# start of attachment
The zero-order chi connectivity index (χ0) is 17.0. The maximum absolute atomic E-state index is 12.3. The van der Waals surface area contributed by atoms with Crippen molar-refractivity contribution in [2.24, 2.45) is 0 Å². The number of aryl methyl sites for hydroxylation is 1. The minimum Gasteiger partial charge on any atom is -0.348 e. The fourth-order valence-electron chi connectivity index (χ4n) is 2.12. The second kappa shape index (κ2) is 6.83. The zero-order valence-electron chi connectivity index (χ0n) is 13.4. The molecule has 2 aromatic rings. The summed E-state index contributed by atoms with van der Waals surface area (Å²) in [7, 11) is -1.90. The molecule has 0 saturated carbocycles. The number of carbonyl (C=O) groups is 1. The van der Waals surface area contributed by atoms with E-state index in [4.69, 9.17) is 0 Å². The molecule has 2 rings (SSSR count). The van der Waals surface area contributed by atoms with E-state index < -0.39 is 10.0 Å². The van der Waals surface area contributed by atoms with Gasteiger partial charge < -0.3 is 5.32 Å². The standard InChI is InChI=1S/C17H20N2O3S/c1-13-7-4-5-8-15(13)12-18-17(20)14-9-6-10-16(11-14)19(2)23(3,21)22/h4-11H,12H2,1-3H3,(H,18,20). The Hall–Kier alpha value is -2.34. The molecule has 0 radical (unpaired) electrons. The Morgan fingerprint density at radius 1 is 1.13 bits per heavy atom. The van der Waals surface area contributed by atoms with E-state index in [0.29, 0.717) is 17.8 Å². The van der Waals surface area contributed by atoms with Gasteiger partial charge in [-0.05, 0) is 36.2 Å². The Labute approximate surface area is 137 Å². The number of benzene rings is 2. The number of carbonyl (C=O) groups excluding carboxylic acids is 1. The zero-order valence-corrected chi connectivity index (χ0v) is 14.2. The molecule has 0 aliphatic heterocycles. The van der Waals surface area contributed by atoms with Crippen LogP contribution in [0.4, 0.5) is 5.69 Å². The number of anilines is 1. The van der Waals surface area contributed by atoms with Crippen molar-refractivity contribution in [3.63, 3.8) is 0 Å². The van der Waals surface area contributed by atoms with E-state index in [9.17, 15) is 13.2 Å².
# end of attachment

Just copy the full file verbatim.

The zero-order chi connectivity index (χ0) is 17.0. The maximum absolute atomic E-state index is 12.3. The van der Waals surface area contributed by atoms with Crippen molar-refractivity contribution in [2.24, 2.45) is 0 Å². The number of aryl methyl sites for hydroxylation is 1. The minimum Gasteiger partial charge on any atom is -0.348 e. The fourth-order valence-electron chi connectivity index (χ4n) is 2.12. The second kappa shape index (κ2) is 6.83. The zero-order valence-electron chi connectivity index (χ0n) is 13.4. The molecule has 2 aromatic rings. The summed E-state index contributed by atoms with van der Waals surface area (Å²) in [7, 11) is -1.90. The molecule has 0 saturated carbocycles. The number of carbonyl (C=O) groups is 1. The van der Waals surface area contributed by atoms with E-state index in [4.69, 9.17) is 0 Å². The molecule has 2 rings (SSSR count). The van der Waals surface area contributed by atoms with E-state index < -0.39 is 10.0 Å². The van der Waals surface area contributed by atoms with Gasteiger partial charge < -0.3 is 5.32 Å². The standard InChI is InChI=1S/C17H20N2O3S/c1-13-7-4-5-8-15(13)12-18-17(20)14-9-6-10-16(11-14)19(2)23(3,21)22/h4-11H,12H2,1-3H3,(H,18,20). The Hall–Kier alpha value is -2.34. The molecule has 0 radical (unpaired) electrons. The Morgan fingerprint density at radius 1 is 1.13 bits per heavy atom. The van der Waals surface area contributed by atoms with E-state index in [0.29, 0.717) is 17.8 Å². The van der Waals surface area contributed by atoms with Gasteiger partial charge in [-0.05, 0) is 36.2 Å². The Labute approximate surface area is 137 Å². The number of benzene rings is 2. The number of carbonyl (C=O) groups excluding carboxylic acids is 1. The zero-order valence-corrected chi connectivity index (χ0v) is 14.2. The molecule has 0 aliphatic heterocycles. The van der Waals surface area contributed by atoms with Crippen LogP contribution in [0.4, 0.5) is 5.69 Å². The number of anilines is 1. The van der Waals surface area contributed by atoms with Crippen molar-refractivity contribution in [3.63, 3.8) is 0 Å². The van der Waals surface area contributed by atoms with E-state index in [9.17, 15) is 13.2 Å².